Relocation is a complicated word, and yet it doesn’t quite cover the excitement of a move, the heaviness of goodbyes, or the strangeness of watching your entire life get stacked and sealed in plain brown boxes.
Bubble wrap, tape, box, label. It’s an efficient process except the labels – ‘Books’, ‘Kitchen Items: Fragile’, ‘Frames,’ are such simplistic reductions of the stories and memories we’ve assembled over six years. I couldn’t manage it in a paragraph, let alone a single word.
It’s weird, sitting in an empty house that’s full of boxes. Full but empty. It makes more sense to head out for one last hurrah. We walk down our street, take out regular route, past a line of stores and a market, to our watering hole. I try to memorize everything about this moment, about this place, for later. I wish I had taken more photos, caught up with more people, done more over these last few days. I try to re-live the last six years during this last walk to town. It’s simple enough. It’s harder than it sounds. Tomorrow will be a hard goodbye. But it will also be the start of something new.
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In a valley on an Island, six almost cricket teams gather around the vineyards for the VIS – the Vis International Sixes, a Cricket tournament enjoyed with a liberal sampling of the local vino, multiple helpings of regional delicacies, and some sunburn along the blue Adriatic.
There’s an interesting mix of Croatian and English around the ground. Who knew this game could translate so well. Cricket first came to the island in the 1800s, by way of sea and military design. Then it was a way for bored English officers to kill time, now it provides a much needed escape from city-bred cubicles.
There’s everything you’d expect from a cricket tournament – mid-over conferences, heckling spectators – usually teammates heckling fellow teammates, all in good spirit of course, hungover players, confusion with the rules and scoring, stumbles, fumbles and some stunning cricket, lost cricket balls, a bunch of colourful characters and colourful language, even a pitch invasions (this time of the canine variety).
For some players this is a first – there are a few here who’ve never held bat or ball before. Others are old warriors, with many injuries to show and many stories to share. There are players who are just out of school, there are others who have crossed retirement age. It takes all kinds to make a good cricket match.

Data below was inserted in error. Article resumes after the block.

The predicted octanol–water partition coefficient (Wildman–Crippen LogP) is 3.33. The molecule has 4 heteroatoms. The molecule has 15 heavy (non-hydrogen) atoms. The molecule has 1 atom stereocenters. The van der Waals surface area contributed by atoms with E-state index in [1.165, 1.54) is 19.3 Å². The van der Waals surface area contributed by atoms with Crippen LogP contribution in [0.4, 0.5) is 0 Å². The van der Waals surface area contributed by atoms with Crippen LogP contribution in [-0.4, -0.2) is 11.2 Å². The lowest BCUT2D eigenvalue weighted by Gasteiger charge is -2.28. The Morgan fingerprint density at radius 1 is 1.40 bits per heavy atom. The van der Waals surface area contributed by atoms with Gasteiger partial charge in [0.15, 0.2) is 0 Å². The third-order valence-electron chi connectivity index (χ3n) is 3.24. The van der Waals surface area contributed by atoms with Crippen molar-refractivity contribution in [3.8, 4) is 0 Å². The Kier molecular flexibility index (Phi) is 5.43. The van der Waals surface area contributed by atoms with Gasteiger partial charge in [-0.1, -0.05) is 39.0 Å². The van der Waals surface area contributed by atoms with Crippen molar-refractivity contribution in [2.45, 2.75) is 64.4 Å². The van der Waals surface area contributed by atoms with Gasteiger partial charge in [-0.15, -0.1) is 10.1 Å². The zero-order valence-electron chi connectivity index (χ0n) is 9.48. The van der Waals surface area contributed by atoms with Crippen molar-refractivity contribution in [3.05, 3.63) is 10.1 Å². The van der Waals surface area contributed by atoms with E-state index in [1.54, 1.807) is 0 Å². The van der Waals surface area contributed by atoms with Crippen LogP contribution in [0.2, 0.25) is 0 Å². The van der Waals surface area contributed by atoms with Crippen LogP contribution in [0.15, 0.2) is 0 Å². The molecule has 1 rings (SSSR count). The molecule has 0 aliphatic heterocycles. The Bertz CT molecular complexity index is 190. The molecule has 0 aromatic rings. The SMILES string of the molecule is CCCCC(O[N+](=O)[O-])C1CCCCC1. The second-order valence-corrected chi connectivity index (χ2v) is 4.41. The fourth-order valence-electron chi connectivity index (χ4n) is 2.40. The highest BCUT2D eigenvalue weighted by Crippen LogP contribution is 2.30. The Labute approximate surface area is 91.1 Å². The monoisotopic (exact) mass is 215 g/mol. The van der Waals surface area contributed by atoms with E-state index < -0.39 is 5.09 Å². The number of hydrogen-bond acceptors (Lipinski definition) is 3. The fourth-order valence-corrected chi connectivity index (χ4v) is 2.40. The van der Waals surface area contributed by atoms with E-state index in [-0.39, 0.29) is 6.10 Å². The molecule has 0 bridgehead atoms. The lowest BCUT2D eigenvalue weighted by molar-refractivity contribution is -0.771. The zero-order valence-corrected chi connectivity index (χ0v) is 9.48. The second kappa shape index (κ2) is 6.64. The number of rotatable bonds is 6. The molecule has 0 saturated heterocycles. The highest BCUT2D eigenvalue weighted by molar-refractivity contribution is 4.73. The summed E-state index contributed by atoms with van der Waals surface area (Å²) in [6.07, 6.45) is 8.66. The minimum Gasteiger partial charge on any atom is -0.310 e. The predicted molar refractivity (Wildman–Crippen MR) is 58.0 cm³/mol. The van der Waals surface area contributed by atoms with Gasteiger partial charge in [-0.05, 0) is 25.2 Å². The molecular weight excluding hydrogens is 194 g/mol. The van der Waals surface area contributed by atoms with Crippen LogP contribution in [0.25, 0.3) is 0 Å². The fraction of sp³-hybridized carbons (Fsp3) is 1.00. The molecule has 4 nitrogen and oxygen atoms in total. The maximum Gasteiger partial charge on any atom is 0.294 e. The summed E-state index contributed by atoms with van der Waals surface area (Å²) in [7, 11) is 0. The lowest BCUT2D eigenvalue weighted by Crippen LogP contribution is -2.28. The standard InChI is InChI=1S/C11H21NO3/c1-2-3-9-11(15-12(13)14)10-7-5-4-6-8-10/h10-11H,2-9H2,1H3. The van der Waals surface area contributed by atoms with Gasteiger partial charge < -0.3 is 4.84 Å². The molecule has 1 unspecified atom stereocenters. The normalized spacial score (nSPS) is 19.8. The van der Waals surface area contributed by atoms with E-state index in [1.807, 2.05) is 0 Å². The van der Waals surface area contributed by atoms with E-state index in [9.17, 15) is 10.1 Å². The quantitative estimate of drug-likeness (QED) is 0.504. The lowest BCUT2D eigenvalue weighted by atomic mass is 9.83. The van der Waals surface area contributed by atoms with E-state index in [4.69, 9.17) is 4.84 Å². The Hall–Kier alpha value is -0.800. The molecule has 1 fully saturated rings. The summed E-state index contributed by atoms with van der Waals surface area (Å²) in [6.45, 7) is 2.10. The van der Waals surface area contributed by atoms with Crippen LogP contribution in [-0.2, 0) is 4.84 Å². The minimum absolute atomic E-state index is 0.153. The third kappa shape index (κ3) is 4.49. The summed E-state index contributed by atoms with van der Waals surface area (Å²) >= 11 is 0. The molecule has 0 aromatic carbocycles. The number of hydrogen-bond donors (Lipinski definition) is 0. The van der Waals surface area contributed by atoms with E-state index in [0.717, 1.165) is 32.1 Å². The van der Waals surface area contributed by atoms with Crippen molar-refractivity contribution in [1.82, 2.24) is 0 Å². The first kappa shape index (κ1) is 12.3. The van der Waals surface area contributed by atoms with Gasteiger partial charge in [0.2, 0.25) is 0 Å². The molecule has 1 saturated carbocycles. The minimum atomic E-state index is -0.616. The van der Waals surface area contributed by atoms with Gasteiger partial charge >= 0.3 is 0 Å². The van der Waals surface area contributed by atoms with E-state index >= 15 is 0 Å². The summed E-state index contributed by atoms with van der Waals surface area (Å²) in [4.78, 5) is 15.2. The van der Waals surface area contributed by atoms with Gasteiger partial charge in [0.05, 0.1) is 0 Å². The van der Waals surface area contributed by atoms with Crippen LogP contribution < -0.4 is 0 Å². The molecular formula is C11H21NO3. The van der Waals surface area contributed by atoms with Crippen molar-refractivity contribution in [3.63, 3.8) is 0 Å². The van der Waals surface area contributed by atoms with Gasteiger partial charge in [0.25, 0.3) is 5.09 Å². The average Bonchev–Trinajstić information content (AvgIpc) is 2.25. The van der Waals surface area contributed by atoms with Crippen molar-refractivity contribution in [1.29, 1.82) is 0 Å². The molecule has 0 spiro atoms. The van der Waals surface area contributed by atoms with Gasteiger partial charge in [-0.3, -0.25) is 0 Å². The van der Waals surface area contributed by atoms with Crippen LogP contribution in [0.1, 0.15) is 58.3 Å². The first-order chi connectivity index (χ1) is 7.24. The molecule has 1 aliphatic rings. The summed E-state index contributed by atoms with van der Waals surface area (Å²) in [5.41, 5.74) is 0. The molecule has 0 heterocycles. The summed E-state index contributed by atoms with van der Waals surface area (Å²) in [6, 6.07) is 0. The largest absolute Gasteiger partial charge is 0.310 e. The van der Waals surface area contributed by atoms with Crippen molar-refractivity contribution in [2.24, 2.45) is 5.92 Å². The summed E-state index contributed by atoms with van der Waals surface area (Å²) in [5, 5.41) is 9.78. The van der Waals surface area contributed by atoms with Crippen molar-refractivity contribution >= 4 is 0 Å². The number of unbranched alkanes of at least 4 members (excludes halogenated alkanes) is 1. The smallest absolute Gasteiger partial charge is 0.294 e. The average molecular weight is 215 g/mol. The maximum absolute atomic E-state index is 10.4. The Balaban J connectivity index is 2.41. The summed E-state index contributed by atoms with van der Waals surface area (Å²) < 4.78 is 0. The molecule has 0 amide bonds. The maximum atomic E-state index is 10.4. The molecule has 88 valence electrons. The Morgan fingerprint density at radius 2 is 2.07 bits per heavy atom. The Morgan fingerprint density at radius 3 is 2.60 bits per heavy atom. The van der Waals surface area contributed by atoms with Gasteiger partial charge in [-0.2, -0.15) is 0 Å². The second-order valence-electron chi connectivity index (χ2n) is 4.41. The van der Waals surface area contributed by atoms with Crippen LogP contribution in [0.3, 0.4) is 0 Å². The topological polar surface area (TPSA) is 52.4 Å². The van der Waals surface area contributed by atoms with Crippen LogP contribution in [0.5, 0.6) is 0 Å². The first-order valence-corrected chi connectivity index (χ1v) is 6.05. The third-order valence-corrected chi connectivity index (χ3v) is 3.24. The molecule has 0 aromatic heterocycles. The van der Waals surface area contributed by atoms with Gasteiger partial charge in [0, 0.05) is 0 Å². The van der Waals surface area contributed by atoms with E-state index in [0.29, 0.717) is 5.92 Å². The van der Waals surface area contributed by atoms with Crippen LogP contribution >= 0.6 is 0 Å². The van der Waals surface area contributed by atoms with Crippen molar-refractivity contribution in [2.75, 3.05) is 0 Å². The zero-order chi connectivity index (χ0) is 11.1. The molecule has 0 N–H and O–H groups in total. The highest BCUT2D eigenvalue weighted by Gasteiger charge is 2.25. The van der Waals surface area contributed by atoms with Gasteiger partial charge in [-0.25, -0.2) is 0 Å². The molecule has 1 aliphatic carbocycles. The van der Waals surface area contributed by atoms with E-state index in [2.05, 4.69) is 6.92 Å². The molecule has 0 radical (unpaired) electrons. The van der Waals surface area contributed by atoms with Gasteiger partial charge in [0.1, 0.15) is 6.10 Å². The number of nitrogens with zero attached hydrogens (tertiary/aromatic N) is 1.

The teams are squaring off for a chance at to get their hands on a set of hand carved trophies. It doesn’t happen in many tournaments that one of the team captains is also the one to create the tournament trophies. The trophies are carved from old wine barrels, much like the scorecard. Cricket is all about maintaining the consistency.
Once the runs have been chased down, the victory march completed, the ground opens up to practice and a bit of a fun. The scuffed red cricket balls are now joined by chewed up tennis balls, and chasing dogs. Equipment is tidied up. Scorecards are tallied. Bottle openers are forced into action. And the valley is swarmed with post match analysis, strategies and plans for the tournament next year.
Spring is nudging into Croatia, clearing the sky, painting it blue, much like the sea. The season is still a few months away. Soon these shores will fill up with human clutter, but for now it’s just us, the lapping waves and the fat gulls. I am here to explore the Istrian wine trail, along with a few friends, and I’m parched.
The first drop of wine presents itself at 11:00am, and that’s only because the silly GPS insisted we take the long route, across vineyards, past shiny new stone mansions, and over dirt roads. But we are are finally here, at a small upcoming winery in Poreč.
Istrian families have a long and rich wine making history. While most make a few liters of their own wine, a few have turned it into successful businesses, converting their farms and family names into well known brands, best enjoyed with bit of cheese.
A glass of wine. And then another. A sip, a splash, a gulp. One for the road, and then one more. And then one more because it all tastes so good. Wine the colour of floating roses, the colour of blood red rubies, white with swirling flecks of gold, and a white that tastes like a liquid orchard. I drink them all.
We move from one wine to another, quicker than I can keep up. At one point I stop taking notes; I can’t be bothered with any distractions when there’s wine to polish off. Every few minutes we raise our glasses to the chorus of živjeli, and then we begin all over again.